Precast (R)Evolutions: Magnetti Building Transforms Precast Processes with Revit

Dan Peticila Dan Peticila June 10, 2024

8 min read

Magnetti Building cuts the time needed for precast projects design and construction by 20% and reduces the number of errors in fabrication and construction by 80%.

Aerial image of Magnetti Building's factory
Magnetti Building factory. Courtesy of Magnetti Building.

It’s not often when companies update their processes. But, when they do, significant changes are planned with the goal of improving one or several success metrics. Processes are all about how resources work together to get the needed outcomes, and in the precast concrete industry, there are many processes. The most straightforward is the manufacturing process, which refers to how the concrete is poured on top of the reinforcement and any other embedded elements. But to get here, another important process has to happen first: the design for fabrication of the precast elements.

What also does not happen often is the openness of a firm undergoing such changes to agree disclosing how this is unfolding. But Magnetti Building, one of the largest Italian precast fabricators, believes that the industry they act in must improve and, given their two-century-old DNA in the construction industry, they have a responsibility to lead by example. They offer integrated planning and operational skills to provide complete, turnkey solutions with a low environmental impact for projects, from logistics centers to industrial and commercial buildings, hotels and accommodation facilities, and more.

Having already delivered more than 24,000,000 sqm. (258,000,000 sq. ft.), how could they upgrade while still making new buildings for their customers? Let’s take a look at how the CAD to BIM migration improves several of Magnetti’s processes.

Precast concrete in outside storage yard with cranes
Precast elements in storage yard. Courtesy of Magnetti Building.

Roberto Volpi, Engineer and Project Manager at Magnetti Building, says there were several reasons for the company to switch from CAD-based solutions to Revit for designing and modeling precast buildings: faster and more accurate design, better collaboration, as well as optimized logistics and fabrication.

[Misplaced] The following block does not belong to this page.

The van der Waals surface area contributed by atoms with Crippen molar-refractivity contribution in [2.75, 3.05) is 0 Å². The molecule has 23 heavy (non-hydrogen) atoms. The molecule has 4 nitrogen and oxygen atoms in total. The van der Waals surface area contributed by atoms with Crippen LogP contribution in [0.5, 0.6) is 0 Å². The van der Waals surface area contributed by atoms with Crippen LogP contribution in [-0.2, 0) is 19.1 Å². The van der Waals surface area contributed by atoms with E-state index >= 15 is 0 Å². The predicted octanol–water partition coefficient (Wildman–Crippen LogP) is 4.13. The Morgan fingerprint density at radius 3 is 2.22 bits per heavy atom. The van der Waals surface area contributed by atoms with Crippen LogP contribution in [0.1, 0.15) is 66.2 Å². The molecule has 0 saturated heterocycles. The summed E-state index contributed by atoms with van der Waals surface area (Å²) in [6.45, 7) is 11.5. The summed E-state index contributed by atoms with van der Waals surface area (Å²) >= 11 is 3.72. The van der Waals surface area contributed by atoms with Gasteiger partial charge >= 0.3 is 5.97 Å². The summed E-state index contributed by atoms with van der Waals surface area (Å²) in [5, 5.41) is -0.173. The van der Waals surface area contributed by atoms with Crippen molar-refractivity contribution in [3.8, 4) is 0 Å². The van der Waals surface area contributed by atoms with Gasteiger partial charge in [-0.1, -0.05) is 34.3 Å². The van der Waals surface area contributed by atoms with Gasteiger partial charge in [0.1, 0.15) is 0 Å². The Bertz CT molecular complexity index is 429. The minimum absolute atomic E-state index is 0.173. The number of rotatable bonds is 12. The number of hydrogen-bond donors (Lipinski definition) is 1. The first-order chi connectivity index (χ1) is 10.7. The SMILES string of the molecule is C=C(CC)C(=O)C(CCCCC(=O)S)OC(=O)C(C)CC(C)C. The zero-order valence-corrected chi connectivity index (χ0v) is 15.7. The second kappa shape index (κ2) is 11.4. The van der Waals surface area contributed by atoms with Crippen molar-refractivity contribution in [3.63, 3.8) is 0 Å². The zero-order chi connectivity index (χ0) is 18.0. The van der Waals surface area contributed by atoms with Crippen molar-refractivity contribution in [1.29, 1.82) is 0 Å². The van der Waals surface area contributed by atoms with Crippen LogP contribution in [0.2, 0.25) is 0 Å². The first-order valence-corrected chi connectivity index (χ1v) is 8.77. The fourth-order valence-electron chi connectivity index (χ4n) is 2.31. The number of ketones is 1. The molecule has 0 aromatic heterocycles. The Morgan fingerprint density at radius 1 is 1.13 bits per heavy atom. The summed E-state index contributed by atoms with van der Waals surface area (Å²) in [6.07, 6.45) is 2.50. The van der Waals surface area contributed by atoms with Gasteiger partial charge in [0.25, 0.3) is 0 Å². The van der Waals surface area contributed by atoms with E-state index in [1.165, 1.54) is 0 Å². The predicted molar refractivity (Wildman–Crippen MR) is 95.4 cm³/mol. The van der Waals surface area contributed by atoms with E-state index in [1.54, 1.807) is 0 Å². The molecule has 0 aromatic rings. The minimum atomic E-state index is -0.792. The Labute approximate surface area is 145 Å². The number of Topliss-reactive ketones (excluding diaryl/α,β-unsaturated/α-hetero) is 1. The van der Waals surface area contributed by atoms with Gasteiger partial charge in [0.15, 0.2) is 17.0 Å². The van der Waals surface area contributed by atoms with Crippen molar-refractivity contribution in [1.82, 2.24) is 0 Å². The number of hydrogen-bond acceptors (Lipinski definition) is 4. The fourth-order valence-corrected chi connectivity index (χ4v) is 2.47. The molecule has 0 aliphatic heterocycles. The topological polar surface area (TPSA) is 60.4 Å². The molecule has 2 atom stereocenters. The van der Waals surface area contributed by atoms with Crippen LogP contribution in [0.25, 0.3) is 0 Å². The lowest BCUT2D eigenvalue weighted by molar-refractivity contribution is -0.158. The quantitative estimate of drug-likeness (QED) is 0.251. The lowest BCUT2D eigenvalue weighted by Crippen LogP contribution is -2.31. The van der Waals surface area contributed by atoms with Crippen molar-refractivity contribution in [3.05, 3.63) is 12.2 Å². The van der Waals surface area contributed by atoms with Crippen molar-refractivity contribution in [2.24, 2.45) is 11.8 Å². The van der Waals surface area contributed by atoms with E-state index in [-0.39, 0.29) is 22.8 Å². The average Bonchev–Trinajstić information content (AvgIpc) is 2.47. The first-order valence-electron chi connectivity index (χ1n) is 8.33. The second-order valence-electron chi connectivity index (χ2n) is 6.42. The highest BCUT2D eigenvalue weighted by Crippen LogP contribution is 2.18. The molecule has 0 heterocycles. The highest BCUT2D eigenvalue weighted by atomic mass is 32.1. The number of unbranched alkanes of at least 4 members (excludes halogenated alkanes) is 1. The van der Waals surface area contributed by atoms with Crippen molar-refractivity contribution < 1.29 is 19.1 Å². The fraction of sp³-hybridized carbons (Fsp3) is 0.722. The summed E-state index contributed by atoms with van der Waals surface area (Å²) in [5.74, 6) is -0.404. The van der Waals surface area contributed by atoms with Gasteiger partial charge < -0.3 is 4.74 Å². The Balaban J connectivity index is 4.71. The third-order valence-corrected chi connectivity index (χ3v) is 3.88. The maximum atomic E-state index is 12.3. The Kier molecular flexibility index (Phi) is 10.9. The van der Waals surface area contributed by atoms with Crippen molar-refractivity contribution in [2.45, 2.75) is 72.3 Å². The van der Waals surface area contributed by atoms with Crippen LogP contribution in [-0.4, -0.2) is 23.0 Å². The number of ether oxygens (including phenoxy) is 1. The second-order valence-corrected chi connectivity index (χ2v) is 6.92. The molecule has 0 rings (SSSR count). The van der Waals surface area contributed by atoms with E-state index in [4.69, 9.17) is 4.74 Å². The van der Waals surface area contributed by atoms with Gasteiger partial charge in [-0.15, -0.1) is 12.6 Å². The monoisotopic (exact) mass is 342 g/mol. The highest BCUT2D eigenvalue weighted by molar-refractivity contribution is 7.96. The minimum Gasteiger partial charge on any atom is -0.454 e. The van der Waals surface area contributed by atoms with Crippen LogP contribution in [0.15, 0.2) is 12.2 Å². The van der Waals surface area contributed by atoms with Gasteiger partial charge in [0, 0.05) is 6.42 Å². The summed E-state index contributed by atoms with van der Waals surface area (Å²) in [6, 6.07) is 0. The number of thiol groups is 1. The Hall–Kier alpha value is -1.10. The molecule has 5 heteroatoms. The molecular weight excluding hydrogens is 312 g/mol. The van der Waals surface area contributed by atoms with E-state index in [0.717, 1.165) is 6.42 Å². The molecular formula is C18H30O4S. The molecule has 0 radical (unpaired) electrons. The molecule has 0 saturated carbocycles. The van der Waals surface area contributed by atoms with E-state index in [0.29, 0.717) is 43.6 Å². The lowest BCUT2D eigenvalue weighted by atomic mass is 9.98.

Magnetti delivers many types of precast elements, such as columns, individual foundations, façade panels, TT-slabs, and roof panels. To efficiently model them according to the exact fabrication requirements specific to Magnetti’s production line, they turned to Massimo Speziani’s Precast Designer for Revit, a tool to design, analyze, and produce precast elements.

Production tables inside factory
Production tables. Courtesy of Magnetti Building.

Since the design of projects couldn’t stop during the transition to Revit, Magnetti opted for a multi-step migration. In phase 1, they started using the Precast Designer for Revit to model accurately for fabrication. For roofs and façades, they use the rule-based automatic segmentation to define planar precast elements. Mounting parts and many other types of embeds are automatically placed as well. The placement of such items can be optimized using bidimensional nesting and other customizable area rules. What’s even more useful is that by having this automated routine, engineers can quickly iterate through several options, using different types of embeds from several providers and selecting the most cost-effective solution.

The design and detailing of complex curved precast elements have also been improved due to this transition. Such panels are used for creating aesthetic, yet easy to build, roofs for various types of buildings.

Curved precast facade panel.
Curved precast facade panel. Courtesy of Magnetti Building.
Sample configuration of roofing precast elements.
Sample configuration of roofing precast elements. Courtesy of Magnetti Building.

Another useful feature for Magnetti is the ability to assign different materials to the finished surfaces of the panels. This helps them strengthen a key competitive differentiator of delivering unique designs based on their pre-finished elements, which have better build quality and durability compared to the in-situ created ones and help reduce the overall construction time.

Variety of precast panels finishing types.